When a little and a caretaker reach a point in their relationship where they move in together, and they decide upon a set of rules as common ground, this typically results in a set of ideas and goals I'm going to set forth as a baseline for the rest of the advice in this passage.
- The little will be diapered a majority of the time, perhaps 24/7, but at least at all times while home
- The little has a job
- Babying and caretaking is important to both the little and the caretaker as a daily requirement for happy home life
- The caretaker is not a switch
It's important to start off by stating that there needs to be a mutual understanding between the caretaker and the little that you are both adults, you both have needs as adults, and everything should be considered in that context, and not a fictional one imposed atop that. What I mean by that is no matter what roleplaying has happened in the past or in the future, you are in a real relationship with a human who (clearly) likes you a good deal. You should treat them as they are as a person, not what you may have previously, or during an RP, fantasized.
That being said, as a person, a little is a complicated being. They have little interests and needs, while also being beholden to adult expectations and responsibilities. It's a careful line to tow in order to answer all these needs effectively and maturely as a caretaker, and it's definitely not for everyone.
As a caretaker, in order to effectively handle someone in this middle ground, you need to be understanding first, and accommodating in response. It's your responsibility to hit all the key points I outlined.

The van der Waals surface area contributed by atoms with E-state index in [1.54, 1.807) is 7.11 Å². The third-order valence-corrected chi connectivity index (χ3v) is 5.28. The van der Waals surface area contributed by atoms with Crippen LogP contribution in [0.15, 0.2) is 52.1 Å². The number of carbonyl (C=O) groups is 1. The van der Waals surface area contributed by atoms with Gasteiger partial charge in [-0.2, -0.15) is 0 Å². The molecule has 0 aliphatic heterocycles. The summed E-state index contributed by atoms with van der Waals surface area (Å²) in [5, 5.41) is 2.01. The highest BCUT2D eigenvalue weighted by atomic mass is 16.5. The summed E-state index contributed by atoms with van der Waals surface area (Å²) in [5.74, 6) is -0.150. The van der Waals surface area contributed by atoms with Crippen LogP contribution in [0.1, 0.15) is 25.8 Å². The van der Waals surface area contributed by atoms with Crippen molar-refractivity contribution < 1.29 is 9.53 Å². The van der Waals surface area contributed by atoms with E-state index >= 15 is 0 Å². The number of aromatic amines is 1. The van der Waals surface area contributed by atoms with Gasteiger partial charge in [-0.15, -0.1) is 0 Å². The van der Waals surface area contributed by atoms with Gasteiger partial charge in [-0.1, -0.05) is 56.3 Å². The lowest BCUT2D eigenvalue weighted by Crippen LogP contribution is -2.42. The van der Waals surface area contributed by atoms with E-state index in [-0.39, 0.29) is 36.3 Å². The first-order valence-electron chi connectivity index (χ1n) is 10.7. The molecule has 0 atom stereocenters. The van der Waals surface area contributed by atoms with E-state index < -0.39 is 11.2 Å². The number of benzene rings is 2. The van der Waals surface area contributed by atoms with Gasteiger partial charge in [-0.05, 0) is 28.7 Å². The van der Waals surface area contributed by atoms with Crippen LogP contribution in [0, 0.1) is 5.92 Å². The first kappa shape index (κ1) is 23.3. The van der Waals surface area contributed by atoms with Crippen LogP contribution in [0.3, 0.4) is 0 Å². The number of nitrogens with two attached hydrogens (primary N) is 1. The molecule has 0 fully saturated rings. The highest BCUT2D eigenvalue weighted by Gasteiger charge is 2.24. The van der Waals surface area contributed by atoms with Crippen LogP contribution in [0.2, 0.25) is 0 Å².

The binge and purge cycle that is so often talked about in the community as a 'given' is the result of littles and diapering being made taboo, not only in public, but in the home as well. The reality is that for some individuals, diapers, and the needs of a little, are requirements for some. Ignoring, or pretending these attributes don't exist or are wrong, creates a climate where a little feels uncomfortable with themselves, and who they are as a person.
It is important that a caretaker facilitates an environment at home where the creation of that taboo is not allowed. You must make it normal for the little to be allowed to express themselves, or this will create problems in the long term for mental health in the home. Dialog about diaper status, dressing, changing should be allowed to intertwine freely with conversation about friends, work, interests, news, and entertainment. The onus is on the caretaker to provide this environment.
Given the above, there should be a spoken and unspoken understanding at all times that because the environment is as free and open as necessary, there are expectations placed on the little one. The little one should be nearly always diapered, and have rules associated with said diapers. The little should be expected to have a reasonable amount of structure in home life as a child would. You can have the most caring and loving environment, but what's the point if you don't use it as intended (much like diapers :^) ).
Note that none of these requirements are fantastical in nature. Rules should be designed to act as guides and helpers in realizing the full potential and interest of the caretaker/little dynamic, not designed to milk it for all it's worth. You are not turning the little into what you want the little to be, you are allowing the little to flourish as they truly wish to.
In summarization of this bizarre rant, as a caretaker you need to:
- Facilitate an environment where being a little is commonplace
- Normalize speech and discourse in the household to reflect this environment
- Create structure in the household that, rather than being binding, is freeing to the little's personality and interests